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A sensible enough response. Unless you're among Rishikesh's population of sadhus—Hindu ascetics who subsist on prayer and begging—yoga is about the only thing you can do in this sacred temple town on the banks of the Ganges. There's really no other reason to come.
After two weeks of bumping along the back roads of Uttar Pradesh in an SUV without shock absorbers, I'm here because I'm again enslaved to my mangled right shoulder. The pain has become so wrenching that I've taken to wearing a neck brace.Rishikesh is only a five-hour train ride from my base in Delhi, and obscenely cheap. The yoga retreats I saw advertised in New York—luxurious getaways to Cabo San Lucas, Mexico, Mallorca, Spain, and Fiji—cost between $1,000 and $3,000 a week. In Rishikesh, I could enjoy a stripped-down version of the same experience for about $8 a day—fleabag hotel and turmeric-accented pizza included.
The streets of Rishikesh teem with earnest foreigners like Belinda, independently financed South Asia-lovers from France, Italy, Israel, Japan, and all corners of the British Commonwealth—just about everywhere except America, in fact. They sit with erect spines inside the town's pizzerias and rhapsodically compare medicinal baths in heavily accented English, the common tongue. The town's real activity takes place inside the ashrams and yoga centers that offer around-the-clock yoga instruction. A good thing, too, for in Rishikesh, you can't pass the evenings boozing over a plate of barbecue: As at all Hindu holy sites, it's illegal to serve alcohol or meat. Oddly, rather than dim the effete backpacker's devotion to the place, these municipal bans—with their attendant whiff of spiritual rigor—have only added to the town's popularity. Since 1968, when the Beatles made a pilgrimage here to study transcendental meditation at the ashram of the Maharishi Mahesh Yogi, foreigners have come to Rishikesh to relax, to center themselves, and perhaps even to dabble in a little riverside polytheism.
Me, I just came to work out the kinks in my shoulder before the long-ass flight home. I no longer expected yoga to heal my injury; I've shelled out for enough classes over the past year to know that it provides only temporary relief. Then again, had I ever really given yoga a proper chance? Because classes in New York cost $15 a session, I could seldom justify attending more than two or three a week. If, as I planned to do in Rishikesh, I practiced yoga every day—even, insanely, twice a day—perhaps I might actually stretch to the source of my injury.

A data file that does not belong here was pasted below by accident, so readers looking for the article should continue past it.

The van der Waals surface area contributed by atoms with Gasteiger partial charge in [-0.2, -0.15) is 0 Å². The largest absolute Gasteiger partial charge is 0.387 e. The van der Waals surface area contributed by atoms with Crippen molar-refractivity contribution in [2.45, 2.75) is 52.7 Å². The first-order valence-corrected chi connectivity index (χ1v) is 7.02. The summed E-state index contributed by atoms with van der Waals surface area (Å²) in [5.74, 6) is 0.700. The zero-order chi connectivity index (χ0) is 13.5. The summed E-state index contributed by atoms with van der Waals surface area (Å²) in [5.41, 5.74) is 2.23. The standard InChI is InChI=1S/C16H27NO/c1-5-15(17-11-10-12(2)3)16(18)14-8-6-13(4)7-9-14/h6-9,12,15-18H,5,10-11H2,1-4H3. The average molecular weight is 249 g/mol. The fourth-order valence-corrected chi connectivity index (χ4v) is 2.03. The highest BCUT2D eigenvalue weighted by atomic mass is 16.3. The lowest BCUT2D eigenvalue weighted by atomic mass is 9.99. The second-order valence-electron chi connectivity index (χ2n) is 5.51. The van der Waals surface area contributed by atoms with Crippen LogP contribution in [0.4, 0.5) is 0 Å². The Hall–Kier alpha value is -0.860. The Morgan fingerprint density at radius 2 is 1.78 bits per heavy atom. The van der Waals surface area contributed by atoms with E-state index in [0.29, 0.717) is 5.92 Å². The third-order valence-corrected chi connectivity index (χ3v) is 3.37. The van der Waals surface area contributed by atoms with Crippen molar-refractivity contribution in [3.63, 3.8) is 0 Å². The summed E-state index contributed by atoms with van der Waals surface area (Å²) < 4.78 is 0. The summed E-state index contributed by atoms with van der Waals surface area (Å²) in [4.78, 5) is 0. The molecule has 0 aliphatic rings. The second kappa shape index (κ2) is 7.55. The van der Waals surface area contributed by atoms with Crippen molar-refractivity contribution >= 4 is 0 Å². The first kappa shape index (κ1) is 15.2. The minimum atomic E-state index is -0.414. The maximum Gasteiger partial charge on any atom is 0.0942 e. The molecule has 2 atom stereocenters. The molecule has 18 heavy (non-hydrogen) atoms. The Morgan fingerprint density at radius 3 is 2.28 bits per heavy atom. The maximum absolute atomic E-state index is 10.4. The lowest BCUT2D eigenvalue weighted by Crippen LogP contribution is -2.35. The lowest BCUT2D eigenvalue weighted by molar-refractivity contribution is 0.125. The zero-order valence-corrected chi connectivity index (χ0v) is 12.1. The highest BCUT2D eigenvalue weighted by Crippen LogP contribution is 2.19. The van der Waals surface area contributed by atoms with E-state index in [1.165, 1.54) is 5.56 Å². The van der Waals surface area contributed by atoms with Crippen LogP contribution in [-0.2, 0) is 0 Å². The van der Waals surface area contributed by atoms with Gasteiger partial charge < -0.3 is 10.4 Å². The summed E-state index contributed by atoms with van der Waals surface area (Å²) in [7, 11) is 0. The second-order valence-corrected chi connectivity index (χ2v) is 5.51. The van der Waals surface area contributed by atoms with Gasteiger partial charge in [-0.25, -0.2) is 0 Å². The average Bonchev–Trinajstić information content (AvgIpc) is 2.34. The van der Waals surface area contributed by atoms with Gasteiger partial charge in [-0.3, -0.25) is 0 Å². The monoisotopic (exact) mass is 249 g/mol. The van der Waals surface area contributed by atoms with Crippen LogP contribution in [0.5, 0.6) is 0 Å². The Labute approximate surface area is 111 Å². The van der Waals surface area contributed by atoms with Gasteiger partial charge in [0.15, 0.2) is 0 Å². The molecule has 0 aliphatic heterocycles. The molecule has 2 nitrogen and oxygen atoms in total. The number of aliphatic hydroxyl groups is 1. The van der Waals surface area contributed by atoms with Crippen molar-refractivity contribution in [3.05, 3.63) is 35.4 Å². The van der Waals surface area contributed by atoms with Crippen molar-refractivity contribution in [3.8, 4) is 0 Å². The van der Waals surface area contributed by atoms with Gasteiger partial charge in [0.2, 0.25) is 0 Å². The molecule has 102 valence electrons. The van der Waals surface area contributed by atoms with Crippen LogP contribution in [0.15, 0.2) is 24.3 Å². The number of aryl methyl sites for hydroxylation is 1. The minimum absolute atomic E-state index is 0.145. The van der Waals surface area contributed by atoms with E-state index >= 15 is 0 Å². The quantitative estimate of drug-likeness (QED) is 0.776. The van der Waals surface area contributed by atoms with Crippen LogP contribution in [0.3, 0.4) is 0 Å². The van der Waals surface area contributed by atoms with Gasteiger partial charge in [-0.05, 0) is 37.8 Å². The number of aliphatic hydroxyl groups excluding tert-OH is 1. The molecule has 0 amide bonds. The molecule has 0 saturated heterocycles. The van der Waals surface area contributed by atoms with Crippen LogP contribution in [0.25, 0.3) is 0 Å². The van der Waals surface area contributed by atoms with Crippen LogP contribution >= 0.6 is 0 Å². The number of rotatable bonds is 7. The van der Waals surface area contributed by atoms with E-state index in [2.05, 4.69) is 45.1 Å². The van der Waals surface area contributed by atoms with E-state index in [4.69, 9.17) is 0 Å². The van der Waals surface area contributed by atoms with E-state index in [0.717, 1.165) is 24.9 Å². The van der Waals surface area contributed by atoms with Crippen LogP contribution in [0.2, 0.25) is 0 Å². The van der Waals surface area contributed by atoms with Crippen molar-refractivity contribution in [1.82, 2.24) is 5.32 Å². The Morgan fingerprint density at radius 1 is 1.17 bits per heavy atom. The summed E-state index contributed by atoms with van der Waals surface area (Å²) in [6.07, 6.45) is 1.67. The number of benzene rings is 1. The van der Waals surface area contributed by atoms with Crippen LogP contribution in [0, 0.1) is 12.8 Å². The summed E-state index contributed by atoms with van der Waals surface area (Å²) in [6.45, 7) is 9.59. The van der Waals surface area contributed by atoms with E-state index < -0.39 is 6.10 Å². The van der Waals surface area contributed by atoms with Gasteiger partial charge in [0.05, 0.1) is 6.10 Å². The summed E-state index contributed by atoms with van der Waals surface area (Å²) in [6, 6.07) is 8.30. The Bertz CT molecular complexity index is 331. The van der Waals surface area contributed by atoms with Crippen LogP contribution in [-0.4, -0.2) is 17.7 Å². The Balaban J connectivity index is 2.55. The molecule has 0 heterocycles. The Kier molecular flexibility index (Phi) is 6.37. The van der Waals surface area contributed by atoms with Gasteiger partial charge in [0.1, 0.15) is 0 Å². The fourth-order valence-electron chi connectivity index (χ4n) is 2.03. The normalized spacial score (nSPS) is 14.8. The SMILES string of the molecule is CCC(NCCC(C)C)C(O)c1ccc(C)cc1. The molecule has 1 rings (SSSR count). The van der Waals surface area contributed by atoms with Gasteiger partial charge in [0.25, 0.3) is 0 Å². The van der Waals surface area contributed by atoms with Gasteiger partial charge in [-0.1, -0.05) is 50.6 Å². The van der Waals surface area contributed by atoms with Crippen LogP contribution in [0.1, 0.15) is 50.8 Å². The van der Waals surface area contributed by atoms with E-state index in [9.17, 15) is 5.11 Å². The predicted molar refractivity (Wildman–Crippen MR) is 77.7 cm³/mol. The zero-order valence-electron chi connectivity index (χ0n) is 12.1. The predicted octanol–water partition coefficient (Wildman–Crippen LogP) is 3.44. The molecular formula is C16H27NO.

My first morning in town, I head down to the basement of my hotel for what turns out to be a private class. The teacher, Prakash, is a devout Hindu who dedicates each pose to a different deity and exhibits an uneven command of English. While he expertly throws around terms like "ulcerative colitis" and "anal lock," he often confounds basic verbs like "listen" and "hear," as in, "You ever listen of Lord Hanuman?"
Still, I like his brand of yoga. Kriya—Hindi for "action," he tells me—is principally a sit-down affair, ideal for early morning, with none of the frantic leaping and twirling that characterizes yoga in the West. You begin by scrunching up your toes, then rotating your ankles, and very incrementally progress toward headstands and backbends. Punctuating the postures are forms of pranayama breathing, or "victorious breath," a rudiment of most yoga practices.
Every day after class, Prakash guarantees my attendance the next morning with grand claims about his discipline, equating Kriya yoga with perfect everlasting good health. "You do Kriya yoga every day," he tells me, "you have no problem."
"And if I already have a problem?" I once venture to inquire. "Like a neck or shoulder injury? Will yoga fix it?"
Though I remain his only student, Prakash has displayed no great interest in my personal needs. Or maybe my sentences are too ornate, for instead of answering, he repeats his original claim: "Yoga every day, no problem. No sciatica, no tendonitis, no insomnia, no glandular problem, no sexual problem. You understand? No problem."